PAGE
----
2.2.3. Relative Prioritization/Ranking

2.3. Delivering Incrementally

2.3.1. Minimal Viable Product (MVP)

2.3.2. Agile Tooling

2.3.3. Low-Tech, High Tech Tools

2.3.4. Task/Kanban Boards

2.3.5. Work in Progress (WIP)

2.3.6. WIP Limits

2.3.7. Cumulative Flow Diagrams (CFDs)

2.3.8. Bottleneck and the Theory of Constraints

2.4. Agile Contracting

2.4.1. Agile Constraints and Contracts

2.4.2. DSDM Contact

2.4.3. Money for Nothing and Change for Free

2.4.4. Graduated Fixed-Price Contract

2.4.5. Fixed-Price Work Packages

2.4.6. Customized Contracts

2.5. Verifying and Validating Value

2.5.1. Frequent Verification and Validation

2.5.2. Testing and Verification in Software Development

3. Domain 3: Stakeholder Engagement

3.1. Taking Care of the Stakeholders

3.1.1. Stakeholder Stewardship versus Stakeholder Management

3.1.2. Educating Stakeholders about Agile

3.1.3. Keeping Stakeholders Engaged

3.1.4. Why the Big Focus on Stakeholders?

3.1.5. Principles of Stakeholder Engagement

3.2. Establishing a Shared Vision

3.2.1. Agile Chartering

3.2.2. Definition of “Done”

3.2.2.1. User Stories

3.2.2.1.1. Developed

3.2.2.1.2. Documented

3.2.2.1.3. User acceptance tested

3.2.2.2. Releases

3.2.2.2.1. Alpha System is replaced and there are no P1 incidents or change requests

3.2.2.3. Final project deliverables

3.2.2.3.1. high- and medium features are implemented, there are two month of trouble-free operations, and the project receives satisfaction scores greater than 70 percent from the user community

3.2.3. Agile Modeling

3.2.4. Wireframes

3.2.5. Personas

3.3. Communicating with Stakeholders

3.3.1. Face-to-Face Communication

3.3.2. Two-Way Communication

3.3.3. Knowledge Sharing

3.3.4. Information Radiators

3.3.5. Social Media

3.4. Working Collaboratively

3.4.1. Workshops

3.4.2. Brainstorming

3.4.3. Collaboration Games

3.5. Using Critical Interpersonal Skills

3.5.1. Emotional Intelligence

3.5.2. Active Listening

3.5.3. Facilitation

3.5.4. Negotiation

3.5.5. Conflict Resolution

3.5.6. Participatory Decision Making

4. Domain 4: Team Performance

4.1. Building Agile Teams

4.1.1. Benefits of Generalizing Specialists

4.1.2. Characteristics of High-Performing Teams

4.1.3. Models of Team Development

4.1.4. Adaptive Leadership

4.1.5. Team Motivation

4.1.6. Training, Coaching, and Mentoring

4.2. Creating Collaborative Team Spaces

4.2.1. Co-Located Teams

4.2.2. Osmotic Communication

4.2.3. Global, Cultural, and Team Diversity

4.2.4. Distributed Teams

4.3. Tracking Team Performance

4.3.1. Burn Charts

4.3.2. Velocity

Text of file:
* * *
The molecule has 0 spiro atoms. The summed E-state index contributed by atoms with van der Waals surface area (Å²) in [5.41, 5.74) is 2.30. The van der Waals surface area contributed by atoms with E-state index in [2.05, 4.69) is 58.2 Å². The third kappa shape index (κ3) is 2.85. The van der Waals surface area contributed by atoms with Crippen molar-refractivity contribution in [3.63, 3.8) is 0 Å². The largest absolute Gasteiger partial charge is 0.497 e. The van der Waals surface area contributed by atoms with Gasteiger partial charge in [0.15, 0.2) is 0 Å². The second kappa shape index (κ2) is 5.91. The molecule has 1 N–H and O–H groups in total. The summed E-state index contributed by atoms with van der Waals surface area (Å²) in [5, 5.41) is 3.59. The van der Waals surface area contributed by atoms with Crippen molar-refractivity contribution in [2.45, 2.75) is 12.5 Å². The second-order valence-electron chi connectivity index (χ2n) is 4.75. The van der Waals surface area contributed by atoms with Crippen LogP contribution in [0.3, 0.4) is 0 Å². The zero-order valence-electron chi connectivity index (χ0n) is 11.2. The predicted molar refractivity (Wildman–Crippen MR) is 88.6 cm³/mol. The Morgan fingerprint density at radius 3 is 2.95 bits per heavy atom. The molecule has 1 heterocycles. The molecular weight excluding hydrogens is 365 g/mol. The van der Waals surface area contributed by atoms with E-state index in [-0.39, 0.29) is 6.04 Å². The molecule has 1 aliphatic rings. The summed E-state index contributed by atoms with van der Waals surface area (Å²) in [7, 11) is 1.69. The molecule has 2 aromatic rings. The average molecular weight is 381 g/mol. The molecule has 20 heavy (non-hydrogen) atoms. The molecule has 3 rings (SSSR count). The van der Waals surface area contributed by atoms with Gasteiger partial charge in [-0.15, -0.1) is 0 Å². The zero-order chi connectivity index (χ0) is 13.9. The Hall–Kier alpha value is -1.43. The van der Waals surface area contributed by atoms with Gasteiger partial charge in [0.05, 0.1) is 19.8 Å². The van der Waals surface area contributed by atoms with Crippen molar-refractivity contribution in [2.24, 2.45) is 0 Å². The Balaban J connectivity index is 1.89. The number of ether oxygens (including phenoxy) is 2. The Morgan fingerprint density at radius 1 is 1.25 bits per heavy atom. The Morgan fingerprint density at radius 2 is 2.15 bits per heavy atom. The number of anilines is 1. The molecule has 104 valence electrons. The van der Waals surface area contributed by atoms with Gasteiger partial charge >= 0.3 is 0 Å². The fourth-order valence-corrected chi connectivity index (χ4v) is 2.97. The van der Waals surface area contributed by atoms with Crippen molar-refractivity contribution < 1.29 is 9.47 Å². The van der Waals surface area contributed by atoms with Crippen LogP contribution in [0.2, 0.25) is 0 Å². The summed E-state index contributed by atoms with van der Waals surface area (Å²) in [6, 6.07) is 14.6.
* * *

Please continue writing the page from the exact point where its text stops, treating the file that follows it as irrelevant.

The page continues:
5. Domain 5: Adaptive Planning

5.1. Agile Planning Concepts

5.1.1. Adaptive Planning

5.1.2. Agile versus Non-Agile Planning

5.1.3. Principles of Agile Planning

5.1.4. Agile Discovery

5.1.5. Value-Based Analysis

5.1.6. Value-Based Decomposition

5.1.7. Timeboxing

5.1.8. Estimate Ranges

5.1.9. Ideal Time

5.2. Tools for Sizing and Estimating

5.2.1. Sizing, Estimating, and Planning

5.2.2. Decomposition Requirements

5.2.3. User Stories

5.2.4. User Story Backlog (Product Backlog)

5.2.5. Refining (Grooming) the Backlog

5.2.6. relative Sizing and Story Points

5.2.7. Affinity Estimating

5.2.8. T-Shirt Sizing

5.2.9. Story Maps

5.2.10. Product Roadmap

5.2.11. Wideband Delphi

5.2.12. Planning Poker

5.3. Release and Iteration Planning

5.3.1. Types of Iterations

5.3.2. Spikes

5.3.3. High-Level Planning (Visioning)

5.3.4. Release Planing

5.3.5. Iteration Planning

5.3.6. Daily Stand-Ups

6. Domain 6: Problem Detection and Resolution

6.1. Understanding Problems

6.1.1. How Problems Impact a Project

6.1.2. The Cost of Change

6.1.3. Technical Dept

6.1.4. Create a Safe and open Environment

6.1.5. Failure Models

6.1.6. Success Models

6.1.7. Success Strategies

6.2. Detecting Problems

6.2.1. Lead Time and Cycle Time

6.2.2. Defects

6.2.3. Variance Analysis

6.2.4. Trend Analysis

6.2.5. Control Limits

6.3. Managing Threats and Issues

6.3.1. Risk-Adjusted Backlog

6.3.2. Risk Severity

6.3.3. Risk Burndown Graphs

6.4. Solving Problems

6.4.1. Problem Solving as Continuous Improvement

6.4.2. Engage the Team

6.4.3. Some Problems Can’t Be Solved

7. Domain 7: Continuous Improvement

7.1. Continuous Improvement - Process

7.1.1. Process Tailoring

7.1.2. Systems Thinking

7.1.3. Process Analysis

7.1.4. Value Stream Mapping

7.1.5. Project Pre-Mortems

7.2. Continuous Improvement - Product

7.2.1. Reviews

7.2.2. Product Feedback Loops and Learning Cycles

7.2.3. Feedback Methods

7.2.4. Approved Iterations

7.3. Continuous Improvement - People

7.3.1. Retrospectives

7.3.2. Team Self-Assessments

7.4. PMI’s Code of Ethics and Professional Conduct